28 Aug 2019
San Diego researchers devise an approach that could solve a key problem in materials processing.
Engineers at the University of California, San Diego (UCSD) believe they have made an important breakthrough for manufacturing ceramic materials, showing for the first time that certain types can be welded using pulses from an ultrafast fiber laser.
While ceramics can be melted in high-temperature furnaces or using high-power continuous-wave lasers, conventional joining methods create so much heat that they cannot be used in close proximity to temperature-sensitive polymers or electronic components.
In addition, the intense heating needed to melt ceramics tends to cause cracking, meaning it is almost impossible to produce ceramic components with complex device geometries.
That could now change. Although ultrafast lasers do not typically transfer much heat to a target material, localized melting is possible by stimulating nonlinear absorption in ceramic materials that are usually opaque or translucent at laser wavelengths - if precisely the right laser pulse parameters are used.
Javier Garay, a UCSD professor and lead author on a newly published Science paper detailing the DARPA-funded work, said: “Right now there is no way to encase or seal electronic components inside ceramics, because you would have to put the entire assembly in a furnace, which would end up burning the electronics.”
With collaborators at UCSD and the University of California, Riverside, Garay tailored pulses from a “Satsuma” fiber laser supplied by France-based Amplitude Technologies to show that laser welding of ceramics is in fact possible.
They aimed a series of picosecond pulses along the interface between two ceramic parts, building up enough heat to cause localized melting. According to the team, the key was to optimize the laser pulse characteristics alongside the transparency of the ceramic target.
Co-author Guillermo Aguilar reported: “The sweet spot of ultrafast pulses was two picoseconds at the high repetition rate of one megahertz, along with a moderate total number of pulses. This maximized the melt diameter, minimized material ablation, and timed cooling just right for the best weld possible.”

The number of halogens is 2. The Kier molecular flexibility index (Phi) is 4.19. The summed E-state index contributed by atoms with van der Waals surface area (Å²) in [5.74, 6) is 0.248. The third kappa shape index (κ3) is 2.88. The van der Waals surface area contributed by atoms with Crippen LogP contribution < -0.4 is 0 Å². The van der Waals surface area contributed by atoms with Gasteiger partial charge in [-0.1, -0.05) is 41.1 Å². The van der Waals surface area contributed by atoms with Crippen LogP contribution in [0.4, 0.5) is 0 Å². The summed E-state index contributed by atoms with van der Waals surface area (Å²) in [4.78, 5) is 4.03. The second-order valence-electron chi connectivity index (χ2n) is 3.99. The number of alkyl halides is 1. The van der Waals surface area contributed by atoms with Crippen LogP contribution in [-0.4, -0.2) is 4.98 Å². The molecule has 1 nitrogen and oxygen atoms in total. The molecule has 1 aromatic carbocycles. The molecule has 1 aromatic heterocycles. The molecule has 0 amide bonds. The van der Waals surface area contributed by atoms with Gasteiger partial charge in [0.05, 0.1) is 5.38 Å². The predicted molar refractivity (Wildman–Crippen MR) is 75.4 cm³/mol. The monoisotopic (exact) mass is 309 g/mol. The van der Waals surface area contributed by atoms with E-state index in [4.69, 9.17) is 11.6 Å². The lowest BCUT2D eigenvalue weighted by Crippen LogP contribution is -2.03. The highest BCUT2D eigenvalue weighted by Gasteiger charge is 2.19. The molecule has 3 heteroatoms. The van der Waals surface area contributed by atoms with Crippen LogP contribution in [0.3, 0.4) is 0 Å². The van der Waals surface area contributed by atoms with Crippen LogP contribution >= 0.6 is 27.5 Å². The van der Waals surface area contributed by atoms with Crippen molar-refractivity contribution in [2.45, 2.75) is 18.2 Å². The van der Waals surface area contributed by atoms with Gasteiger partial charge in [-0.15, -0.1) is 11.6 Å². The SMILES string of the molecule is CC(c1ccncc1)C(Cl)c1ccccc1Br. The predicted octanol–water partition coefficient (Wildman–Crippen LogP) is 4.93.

If the process can be replicated in an industrial setting, it could represent a major development for ceramic materials processing. The extremely hard and shatter-proof materials are also highly biocompatible, making them ideal for medical implants and protective casings for electronic components.
“By focusing the energy right where we want it, we avoid setting up temperature gradients throughout the ceramic, so we can encase temperature-sensitive materials without damaging them,” Garay said.
So far, tests by the team have confirmed that a join between two small welded ceramic parts was able to hold a vacuum. Garay and colleagues will now look to optimize the approach for larger components, and adapt the method for different ceramic materials and geometries.
“Ultrafast laser welding is more versatile on transparent ceramics because one can focus through the material, allowing the joining of more complex geometries and over multiple interaction zones, [and] increasing the ultimate weld volumes,” they explain in their paper.
The general method should be applicable to a wide range of other oxides, nitrides, and carbide materials, they add. This includes the array of available transparent ceramics with similar optical bandgaps, for example alumina, spinel, YAG, and many others under development.
“The key is the interplay between linear and nonlinear optical properties and laser energy - material coupling,” wrote the team. “The welded ceramic assemblies hold high vacuum and have shear strengths comparable to metal-to-ceramic diffusion bonds.
“Ultrafast lasers with different wavelengths and suitable laser powers likely will become more widely available, expanding the potential usefulness of our technique.”
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